Decoding the Regulatory Wave in Crypto Space: Singapore Vs. China


Breaking down the varied crypto regulatory regimes in China and Singapore

2021 has been a significant year for the crypto sector, especially as it pushes itself into the mainstream. As of yet, the legal status of cryptocurrency differs from country to country. In some parts of the world, its status is legally defined, such as in Ukraine, Canada and Indonesia; while in other parts, regulations and crackdowns are tightening, such as in China and Singapore

Governments’ increasing regulations—be it friendly or hostile—on crypto-based activities are no doubt a bane for crypto exchanges and payment companies. While it’s true that many countries are tightening regulations around crypto trading, they are doing it for different reasons and incentives. Let’s take a look at why Singapore and China are racing to impose stricter crypto regulations.

China’s war with crypto continues

China has waged war against cryptocurrency for a host of reasons. In September, China’s central bank declared all cryptocurrency transactions illegal. The bank said in a statement that crypto-related activities are “seriously endanger[ing] the safety of people’s assets.” This week, the National Development and Reform Commission said at a press conference that the nation is considering punitive measures, such as higher power prices, on companies that continue with crypto mining despite the ban. 

China’s war with crypto has been going on for a very long time. In June 2019, China officially banned crypto trading and creation when the People’s Bank of China stated that it would block all domestic and foreign cryptocurrency exchanges and Initial Coin Offering websites. Despite the 2019 ban, crypto trading continued in China through foreign exchanges. Later in September 2021, the People’s Bank of China (PBOC) blocked overseas exchanges from providing their services to investors. 

More than one agenda is at play behind the strict stance of China against cryptocurrency. 

China has been pushing for its digital currency, the electronic Chinese yuan, and the government is set to launch it nationally at the 2022 Winter Olympics. Hence, the crypto crackdown by Chinese regulators could be a move to push the adoption of its digital currency. Also, other factors like instability and volatility might make Chinese users opt-out of cryptocurrency usage. Decentralized in nature, cryptocurrencies cannot be controlled by any central authority.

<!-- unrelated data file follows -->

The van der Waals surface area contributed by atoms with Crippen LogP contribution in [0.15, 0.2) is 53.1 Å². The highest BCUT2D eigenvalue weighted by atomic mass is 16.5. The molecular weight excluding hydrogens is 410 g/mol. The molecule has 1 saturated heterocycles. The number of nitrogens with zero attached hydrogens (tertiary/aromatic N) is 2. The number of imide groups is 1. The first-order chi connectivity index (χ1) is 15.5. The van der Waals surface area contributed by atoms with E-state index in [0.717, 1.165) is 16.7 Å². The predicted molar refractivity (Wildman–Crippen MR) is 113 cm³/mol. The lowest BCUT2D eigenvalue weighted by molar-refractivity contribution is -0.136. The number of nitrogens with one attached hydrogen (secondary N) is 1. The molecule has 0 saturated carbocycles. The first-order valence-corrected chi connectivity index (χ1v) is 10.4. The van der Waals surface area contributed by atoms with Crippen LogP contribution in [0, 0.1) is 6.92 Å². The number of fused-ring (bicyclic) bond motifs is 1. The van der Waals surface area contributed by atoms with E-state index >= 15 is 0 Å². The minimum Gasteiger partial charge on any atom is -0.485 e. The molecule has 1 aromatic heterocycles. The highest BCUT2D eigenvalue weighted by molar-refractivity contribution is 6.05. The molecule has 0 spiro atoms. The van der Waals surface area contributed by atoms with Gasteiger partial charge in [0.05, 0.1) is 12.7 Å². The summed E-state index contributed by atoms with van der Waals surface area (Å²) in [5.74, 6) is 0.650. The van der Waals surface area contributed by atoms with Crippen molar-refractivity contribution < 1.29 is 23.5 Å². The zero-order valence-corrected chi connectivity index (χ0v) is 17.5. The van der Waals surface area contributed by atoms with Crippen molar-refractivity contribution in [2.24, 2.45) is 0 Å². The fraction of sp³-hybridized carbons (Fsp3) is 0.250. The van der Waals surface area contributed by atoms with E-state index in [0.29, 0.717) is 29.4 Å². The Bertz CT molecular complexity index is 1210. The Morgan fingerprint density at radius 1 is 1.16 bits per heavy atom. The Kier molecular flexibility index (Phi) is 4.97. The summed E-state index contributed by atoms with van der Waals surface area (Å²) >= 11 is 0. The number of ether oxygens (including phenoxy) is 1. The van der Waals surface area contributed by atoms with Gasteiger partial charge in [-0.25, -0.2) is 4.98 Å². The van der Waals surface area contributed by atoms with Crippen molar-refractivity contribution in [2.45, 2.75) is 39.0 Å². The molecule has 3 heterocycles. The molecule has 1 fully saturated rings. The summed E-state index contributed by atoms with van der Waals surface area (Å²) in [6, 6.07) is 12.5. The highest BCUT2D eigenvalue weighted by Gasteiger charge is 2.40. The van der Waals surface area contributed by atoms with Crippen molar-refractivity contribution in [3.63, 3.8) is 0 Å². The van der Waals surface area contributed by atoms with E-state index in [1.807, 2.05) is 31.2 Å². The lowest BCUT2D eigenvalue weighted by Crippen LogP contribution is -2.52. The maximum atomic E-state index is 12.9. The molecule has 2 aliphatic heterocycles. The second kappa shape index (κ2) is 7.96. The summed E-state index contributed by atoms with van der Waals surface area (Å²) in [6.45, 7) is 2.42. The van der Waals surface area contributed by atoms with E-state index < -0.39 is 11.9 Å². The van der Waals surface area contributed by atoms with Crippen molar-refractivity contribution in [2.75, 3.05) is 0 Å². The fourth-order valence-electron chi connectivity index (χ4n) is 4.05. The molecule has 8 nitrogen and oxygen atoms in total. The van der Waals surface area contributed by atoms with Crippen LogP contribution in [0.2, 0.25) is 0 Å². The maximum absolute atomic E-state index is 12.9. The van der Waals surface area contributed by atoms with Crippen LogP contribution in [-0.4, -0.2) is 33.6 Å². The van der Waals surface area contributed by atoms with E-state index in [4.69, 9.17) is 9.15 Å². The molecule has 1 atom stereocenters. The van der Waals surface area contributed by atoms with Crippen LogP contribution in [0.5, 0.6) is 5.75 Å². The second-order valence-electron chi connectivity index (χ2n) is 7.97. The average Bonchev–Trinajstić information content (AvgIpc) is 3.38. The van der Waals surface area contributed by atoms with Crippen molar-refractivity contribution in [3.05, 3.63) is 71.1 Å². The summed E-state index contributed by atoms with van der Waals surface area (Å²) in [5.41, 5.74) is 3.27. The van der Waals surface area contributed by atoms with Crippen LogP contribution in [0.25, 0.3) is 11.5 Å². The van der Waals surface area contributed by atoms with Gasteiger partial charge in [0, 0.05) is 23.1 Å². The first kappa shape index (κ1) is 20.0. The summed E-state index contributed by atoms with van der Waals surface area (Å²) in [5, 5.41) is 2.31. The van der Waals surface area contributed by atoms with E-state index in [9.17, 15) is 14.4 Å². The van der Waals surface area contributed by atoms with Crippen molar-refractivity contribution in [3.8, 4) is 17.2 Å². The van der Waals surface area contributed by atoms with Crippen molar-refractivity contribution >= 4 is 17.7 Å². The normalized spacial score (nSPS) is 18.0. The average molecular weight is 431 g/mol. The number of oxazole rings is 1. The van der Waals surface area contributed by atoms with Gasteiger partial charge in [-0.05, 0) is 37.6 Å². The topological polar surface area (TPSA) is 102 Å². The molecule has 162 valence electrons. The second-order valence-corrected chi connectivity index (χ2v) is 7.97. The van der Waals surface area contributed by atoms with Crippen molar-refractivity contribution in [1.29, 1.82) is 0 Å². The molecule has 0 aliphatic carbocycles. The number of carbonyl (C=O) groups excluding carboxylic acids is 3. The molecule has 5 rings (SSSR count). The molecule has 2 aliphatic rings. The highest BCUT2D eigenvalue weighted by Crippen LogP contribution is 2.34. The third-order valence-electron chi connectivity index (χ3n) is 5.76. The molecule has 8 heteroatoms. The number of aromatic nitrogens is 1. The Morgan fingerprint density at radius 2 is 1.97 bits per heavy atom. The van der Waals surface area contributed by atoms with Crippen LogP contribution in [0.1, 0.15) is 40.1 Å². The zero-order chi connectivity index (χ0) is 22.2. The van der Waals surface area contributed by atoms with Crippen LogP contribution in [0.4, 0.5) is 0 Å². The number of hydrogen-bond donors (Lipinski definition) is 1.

Singapore on its way to becoming the new crypto hub in Southeast Asia

While cryptocurrencies face a tough time in China, Singapore is tapping into the huge opportunity by positioning itself as the “new crypto hub” in Southeast Asia. The MAS’s clear regulatory measures and licensing process could position Singapore as a crypto-friendly nation. 

In comparison to China, Singapore has a more progressive approach when it comes to regulating cryptocurrencies. It is also one reason why many China-based crypto companies are applying for a license to set up their operations in Singapore.

According to Ravi Menon, managing director of MAS, having a well-regulated local crypto industry doesn’t just benefit the financial sector. “If and when a crypto economy takes off in a way, we want to be one of the leading players. It could help create jobs, create value-add, and I think more than the financial sector, the other sectors of the economy will potentially gain,” he said in a Bloomberg interview.

In January 2020, Singapore introduced a “Payment Services Act” under which crypto companies could apply for operating licenses. The act controls traditional fiat as well as crypto payments and exchanges. The country has made it easier for foreign crypto exchanges to establish offices with fewer restrictions with this act. Many crypto giants, such as Gemini, Coinbase and, have all applied for operating licenses in Singapore.

Singapore clamping down on Binance

Even though Singapore is in the race to become the global crypto hub, the government is still cautiously approaching crypto players. Binance is a recent example of the government’s guarded stance on cryptocurrencies. Recently, the world’s largest cryptocurrency exchange platform, Binance, faced the heat in Singapore because of pressure from regulators. In September this year, Binance announced that Singapore users of its main platform,, could no longer buy and trade cryptocurrencies in compliance with local regulations. The platform advised its users to cease all related trades, withdraw fiat assets and redeem tokens by October 26 to avoid potential trading disputes.

The announcement came after a warning by the Monetary Authority of Singapore (MAS). The MAS warned Binance that its global platform might be breaching the law by providing payment services to Singapore residents without an appropriate license. The MAS has placed on its investor alert list, which warns consumers about unregulated platforms that have been wrongly perceived as being licensed or regulated by the central bank.

Price crash & market volatility 

The regulatory hurdles in the crypto space have impacted cryptocurrency prices and market volatility for investors. Following the ban by China’s central bank on crypto trading and mining, on September 24, 2021, Bitcoin prices fell as much as 8.9 percent to about US$40,700, while Ether lost nearly 13 percent. However, price turbulence in the crypto market due to any regulatory ban is not a fixed event. On previous crypto bans, Bitcoin prices have also climbed up

Header image courtesy of Unsplash


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